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Hypothenar Hammer Syndrome

What is hypothenar hammer syndrome?

Hypothenar hammer syndrome is a condition of the hand in which the blood flow to the fingers is reduced. Hypothenar refers to the group of muscles that control the movement of the little finger. Some of these muscles make up the fleshy edge of the palm (hypothenar eminence). It occurs when workers repeatedly use the palm of the hand (especially the hypothenar eminence) as a hammer to grind, push, and twist objects. These activities can damage certain blood vessels of the hand especially the ulnar artery. This artery goes through the hypothenar area of the palm and supplies blood to the fingers. Damage to the ulnar artery results in a reduction of blood flow to the fingers. Sometimes a single significant episode can cause hypothenar hammer syndrome.

Hypothenar hammer syndrome typically occurs in men with a mean age of 40 years. Workers at risk include auto mechanics, metal workers, lathe operators, miners, machinists, butchers, bakers, carpenters, and brick layers. Hypothenar hammer syndrome has resulted from sports activities such as karate, baseball, mountain biking, golf, tennis, hockey, handball, volleyball, badminton, break-dancing and weight lifting.

What are the symptoms of hypothenar hammer syndrome?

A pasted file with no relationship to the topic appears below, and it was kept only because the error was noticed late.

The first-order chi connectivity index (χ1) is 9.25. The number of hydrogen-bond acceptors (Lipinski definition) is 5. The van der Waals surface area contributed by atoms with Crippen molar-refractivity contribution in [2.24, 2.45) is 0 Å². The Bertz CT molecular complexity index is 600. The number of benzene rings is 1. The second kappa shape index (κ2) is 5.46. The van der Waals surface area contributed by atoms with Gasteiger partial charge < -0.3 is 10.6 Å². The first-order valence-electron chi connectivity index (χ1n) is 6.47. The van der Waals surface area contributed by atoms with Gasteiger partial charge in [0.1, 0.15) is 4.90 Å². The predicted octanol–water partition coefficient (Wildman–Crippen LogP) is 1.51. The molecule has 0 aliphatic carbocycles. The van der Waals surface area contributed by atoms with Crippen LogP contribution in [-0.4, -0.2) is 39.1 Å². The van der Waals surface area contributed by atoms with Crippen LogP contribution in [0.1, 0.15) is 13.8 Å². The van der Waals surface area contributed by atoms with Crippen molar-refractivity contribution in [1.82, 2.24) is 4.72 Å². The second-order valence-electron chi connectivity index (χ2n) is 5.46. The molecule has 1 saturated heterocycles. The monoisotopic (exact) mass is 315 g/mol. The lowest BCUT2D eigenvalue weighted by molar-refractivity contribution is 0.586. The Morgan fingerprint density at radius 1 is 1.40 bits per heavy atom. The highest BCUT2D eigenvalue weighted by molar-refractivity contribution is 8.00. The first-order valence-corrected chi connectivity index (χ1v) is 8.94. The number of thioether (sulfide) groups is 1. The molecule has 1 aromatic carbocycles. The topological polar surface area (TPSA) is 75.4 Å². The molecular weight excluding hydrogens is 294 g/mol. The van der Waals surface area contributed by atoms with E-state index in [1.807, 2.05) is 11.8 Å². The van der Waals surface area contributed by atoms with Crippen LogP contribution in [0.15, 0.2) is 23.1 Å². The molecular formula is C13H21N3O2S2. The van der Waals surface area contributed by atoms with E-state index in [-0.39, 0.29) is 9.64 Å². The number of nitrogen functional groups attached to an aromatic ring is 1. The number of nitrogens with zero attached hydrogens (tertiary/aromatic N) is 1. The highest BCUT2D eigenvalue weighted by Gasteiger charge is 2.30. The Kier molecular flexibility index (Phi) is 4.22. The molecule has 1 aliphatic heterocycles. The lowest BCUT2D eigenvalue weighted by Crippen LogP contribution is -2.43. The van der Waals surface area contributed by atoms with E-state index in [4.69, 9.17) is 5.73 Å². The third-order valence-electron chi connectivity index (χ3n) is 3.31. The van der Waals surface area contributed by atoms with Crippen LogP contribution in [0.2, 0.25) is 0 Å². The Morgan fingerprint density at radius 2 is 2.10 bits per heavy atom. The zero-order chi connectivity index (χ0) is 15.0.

Symptoms of hypothenar hammer syndrome are pain, pins and needles and loss of sensation and difficulty holding heavy objects in the affected hand. The fingers become sensitive to cold and they change colour.

How is hypothenar hammer syndrome recognized?

The diagnosis of hypothenar hammer syndrome is based on symptoms, medical history and job history. The diagnosis is confirmed with tests showing the obstruction of the blood vessels.

How is hypothenar hammer syndrome treated?

The treatment of hypothenar hammer syndrome begins by avoiding those activities that caused the syndrome. Certain drugs will help restoring the blood flow. For some cases surgery may be necessary.

How can we prevent hypothenar hammer syndrome?

Prevention should focus at improving work practices and avoid using the palm of the hand as a hammer to pound, push or twist objects.

Document last updated on January 2, 2009


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